PHILADELPHIA - Tony DiLeo worked two decades with the 76ers watching general managers apply every philosophy toward crafting an NBA champion.
None of them have worked.
DiLeo is about to try a radical one of his own.
DiLeo, introduced Monday as Philadelphia's new general manager, is a firm believer in analytics and wants the Sixers to use the Moneyball-type of thinking popularized in baseball. Rebounds, points and assists only tell a slice of a player's worth. DiLeo said there are alternative - and complex - ways of calculating a player's value that won't ever appear in "Harvey Pollack's Statistical Yearbook."
"We're going to try and bring someone in that's an expert in statistics and analytics, just to give us a competitive edge over these other organizations that don't do it or are not at that level," DiLeo said.
His methods are one of the reasons the Joshua Harris-led ownership group promoted DiLeo after a summer spent talking to other candidates. Ownership had also praised DiLeo for his role in acquiring All-Star center Andrew Bynum from the Los Angeles Lakers in a four-team deal.
Bynum's arrival has the Sixers pegged as team that could stretch as far as the Eastern Conference finals.
When training camp open next week (they open the regular season Oct. 31 vs. Denver), Bynum will be the focus. The big question is how Bynum's knees respond to treatment he had done last week in Germany. Bynum had injections of plasma-rich platelets that supposedly stimulate healing in arthritis-affected areas in both of his knees.
DiLeo said Bynum was feeling great and was cleared to play in camp.
Bynum could be joined by former All-Star Josh Howard, who has visited the team. The Sixers want to add a couple of more players to the camp roster.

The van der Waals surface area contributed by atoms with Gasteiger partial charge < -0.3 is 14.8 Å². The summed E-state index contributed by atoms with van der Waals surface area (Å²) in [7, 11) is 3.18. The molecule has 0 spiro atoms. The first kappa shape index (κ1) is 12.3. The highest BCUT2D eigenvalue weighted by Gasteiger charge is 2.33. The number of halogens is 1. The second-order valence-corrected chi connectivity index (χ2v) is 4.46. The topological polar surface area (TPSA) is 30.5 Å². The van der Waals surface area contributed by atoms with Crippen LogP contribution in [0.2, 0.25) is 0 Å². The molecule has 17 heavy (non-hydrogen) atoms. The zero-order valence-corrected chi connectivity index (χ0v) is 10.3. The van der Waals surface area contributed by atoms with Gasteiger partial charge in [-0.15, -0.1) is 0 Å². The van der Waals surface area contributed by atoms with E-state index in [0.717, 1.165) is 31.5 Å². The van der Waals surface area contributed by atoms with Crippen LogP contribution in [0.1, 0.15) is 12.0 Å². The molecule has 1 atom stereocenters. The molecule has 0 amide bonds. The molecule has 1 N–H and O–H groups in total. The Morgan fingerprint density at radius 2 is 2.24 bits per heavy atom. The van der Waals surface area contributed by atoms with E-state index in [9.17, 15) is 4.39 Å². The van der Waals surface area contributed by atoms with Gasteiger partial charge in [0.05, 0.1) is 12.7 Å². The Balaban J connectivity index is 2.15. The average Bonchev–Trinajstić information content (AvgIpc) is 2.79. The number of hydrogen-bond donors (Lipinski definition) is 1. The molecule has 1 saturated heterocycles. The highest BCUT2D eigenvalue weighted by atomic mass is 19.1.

That will be DiLeo's call as tries to lead the Sixers to their first championship since 1983.
"We know we don't have a perfect roster," DiLeo said. "This year will be more of a transition year."
DiLeo had held about every position with the Sixers for 23 years, even leading them to the playoffs in 2009 during a brief stint as head coach.
"There's nowhere to go," DiLeo said, smiling.
He withdrew his name from consideration in 2009 to return as the team's coach and the Sixers hired Eddie Jordan. DiLeo was Philadelphia's director of player personnel from 1999 to 2003.
One of DiLeo's sons, T.J., is a senior guard for Temple. Another son, Max, plays for Monmouth University in West Long Branch, N.J.
DiLeo, however, was a finalist for Portland's GM job this summer before staying with Philadelphia. As part of his return to the Sixers, DiLeo was not allowed to interview again with other teams, and he rejected overtures from two or three other teams.
DiLeo, who had been working as senior vice president, had the last of his two former interviews with Harris earlier this month.
Thorn has only one year left on his contract and has a provision that will allow him to become a consultant after his deal expires. DiLeo will likely assume both roles once the 2012-13 season is over.
"I'll be the one leading the organization after Rod goes to a consulting job," DiLeo said.
DiLeo will now oversee a team that underwent a dramatic makeover after advancing to the Eastern Conference semifinals last year. Led by Collins, the Sixers posted their first winning record (35-31) since 2004-05, and won a playoff series for the first time since 2003.
But the glow of that achievement soon faded once management realized the team had maxed out with veterans Andre Iguodala, Elton Brand, and Lou Williams. Iguodala was traded, Brand was amnestied and Williams was allowed to walk in free-agency, freeing up some needed dollars to sign Bynum.
The Sixers spent the summer interviewing several candidates for the job, including Atlanta Hawks GM Danny Ferry, former Portland assistant general manager Tom Penn and former New Orleans general manager Jeff Bowers.
Turns out, the man for the job was in Philadelphia all along.
"If there was a chance to be here as a general manager, that's what I wanted to do," he said.